b. Forming strategic partnerships in the logistics and systems industries to acquire support, minimize legacy database systems issues and receive discounted hardware and services;
c. Forming alliances with selected industry groups and non-competing firms to provide alternate sales channels;
d. Using the Internet for marketing and communications; and
e. Employing automated systems.
The nationwide network of already established inventory locations (Affiliates) holds Clients’ inventories. A NetShip strategic shipping partner picks up and ships stock and re-stock from Clients’ suppliers to the selected Affiliates. Then:
1. Clients pass orders from their customers to NetShip;
2. NetShip processes the credit card transactions;
3. NetShip notifies the appropriate Affiliates;
4. The Affiliates pick, pack, ship and acknowledge orders;
5. The NetShip system maintains a centralized inventory management system, creates and retains all necessary transaction records and provides appropriate information to Clients and Affiliates through password-protected portions of the NetShip website; and
6. Client’s customers track shipments from the public portion of the same website.
The NetShip system provides both Clients and their customers with the most convenient and cost-effective fulfillment solution:
o The NetShip network of Affiliates is already established, experienced and expanding. Additional locations are being recruited from qualified Parcel Plus franchisees and other existing pack-and-ship operators with suitable inventory storage and pick and pack capabilities;
o NetShip’s strategic partners provide highly competitive services at discounted prices;
o Inventory can be conveniently placed close to groups of customers; and
o The Affiliates are typically owner-operator businesses with inherently low overhead rates and operating costs. Because of their strong owner-operator nature and individual small size they are not and will not become unionization targets.
These factors ensure that NetShip will remain the low-cost solution for inventorying, picking, packing and shipping. The NetShip system also guarantees that valuable, accurate and timely data tailored to both Clients’ and Affiliates’ needs are always available. This enhances Clients’ profits and reduces their management tasks in the areas where most small and many medium-sized businesses are least experienced and most deficient fulfillment and inventory management.
The program operates through the Company’s website, which contains several proprietary products and expert systems. Both the program and systems concepts are simple. They are based on sound and proven principles and components that have been under development and field use since 1995.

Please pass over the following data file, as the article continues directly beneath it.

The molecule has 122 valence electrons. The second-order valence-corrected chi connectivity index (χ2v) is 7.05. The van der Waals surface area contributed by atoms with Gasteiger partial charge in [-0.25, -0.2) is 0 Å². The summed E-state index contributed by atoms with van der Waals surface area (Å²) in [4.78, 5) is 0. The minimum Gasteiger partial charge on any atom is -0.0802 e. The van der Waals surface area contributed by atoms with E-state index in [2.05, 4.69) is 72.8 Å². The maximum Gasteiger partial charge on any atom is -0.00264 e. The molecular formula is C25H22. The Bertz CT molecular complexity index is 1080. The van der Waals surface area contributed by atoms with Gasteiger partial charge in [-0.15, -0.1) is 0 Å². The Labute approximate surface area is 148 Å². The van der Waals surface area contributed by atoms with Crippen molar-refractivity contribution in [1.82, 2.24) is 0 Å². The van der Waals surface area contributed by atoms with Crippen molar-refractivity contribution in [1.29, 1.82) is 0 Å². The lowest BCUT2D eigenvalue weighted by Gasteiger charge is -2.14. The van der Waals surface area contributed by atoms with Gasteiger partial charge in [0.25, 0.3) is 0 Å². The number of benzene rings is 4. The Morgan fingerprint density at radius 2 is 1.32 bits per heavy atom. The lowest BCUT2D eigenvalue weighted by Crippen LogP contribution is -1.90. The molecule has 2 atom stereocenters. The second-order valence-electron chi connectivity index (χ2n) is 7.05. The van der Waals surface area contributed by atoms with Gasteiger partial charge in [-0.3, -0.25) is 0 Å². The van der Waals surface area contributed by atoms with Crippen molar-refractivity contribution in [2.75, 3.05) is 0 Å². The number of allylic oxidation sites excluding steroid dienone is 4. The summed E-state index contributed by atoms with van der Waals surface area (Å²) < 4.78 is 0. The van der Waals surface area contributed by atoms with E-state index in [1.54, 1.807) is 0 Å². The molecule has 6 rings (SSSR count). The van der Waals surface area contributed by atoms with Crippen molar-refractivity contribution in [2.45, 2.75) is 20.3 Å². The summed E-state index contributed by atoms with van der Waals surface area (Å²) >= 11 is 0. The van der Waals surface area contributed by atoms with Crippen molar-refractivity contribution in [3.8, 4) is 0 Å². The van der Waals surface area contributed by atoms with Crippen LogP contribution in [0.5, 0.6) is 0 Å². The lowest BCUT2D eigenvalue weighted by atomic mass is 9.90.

NetShip employs market leading, but proven and dependable Internet-based tools and techniques for data management and communications. The Company has developed a low fixed overhead cost structure with controllable variable operating costs. Upgrade of the website material is driven by customer request. Site and system development costs are, therefore, much less than those for entertainment, information and brochure-style sites. The Company does not and will not seek to define leading-edge software design. This strategy controls development and operating costs and provides excellent profit leverage.
NetShip believes it is very well positioned, both in terms of product features and timing, to take advantage of the rapidly emerging trends in e-commerce. Because of the easy availability of product pricing, margins for Web-sellers are quickly pushed to minimums. Companies are seeking techniques and tools to control and minimize inventory and fulfillment costs. NetShip’s program provides the focused, effective and measurable solution.
No company to date has a dedicated operation that picks up containerized and palletized consolidations worldwide, brings them to the U. S. expressly for the purpose of breaking these consolidations into small package shipments, then fulfilling orders on buyer demand for commercial and residential deliveries. Only NetShip, with our Danzas and USPS alliances, can perform these unique distribution functions as the world’s low cost producer of these services with a totally visible supply chain from manufacturer to consignee.
In short, NetShip coordinates the product storage, packaging and shipping services needed by Internet sellers to complete and confirm order requests they receive. NetShip does this by combining its Web-based communication technology and logistics expertise with the existing pack and ship industry. Multiple national and international sites can now function as a virtual, Web-linked distribution center.
Visit them at http://www.netship.com/etailer/
or for more information send an e-mail to mailto:e-tailer(at)netship.com
+++++ [Moderator's Epilogue]+++++
That's it folks. Now there is no need to wonder how you are going to handle that large influx of orders for Christmas. I will report more on NetShip after our visit. Please feel free to comment on any of these alternatives.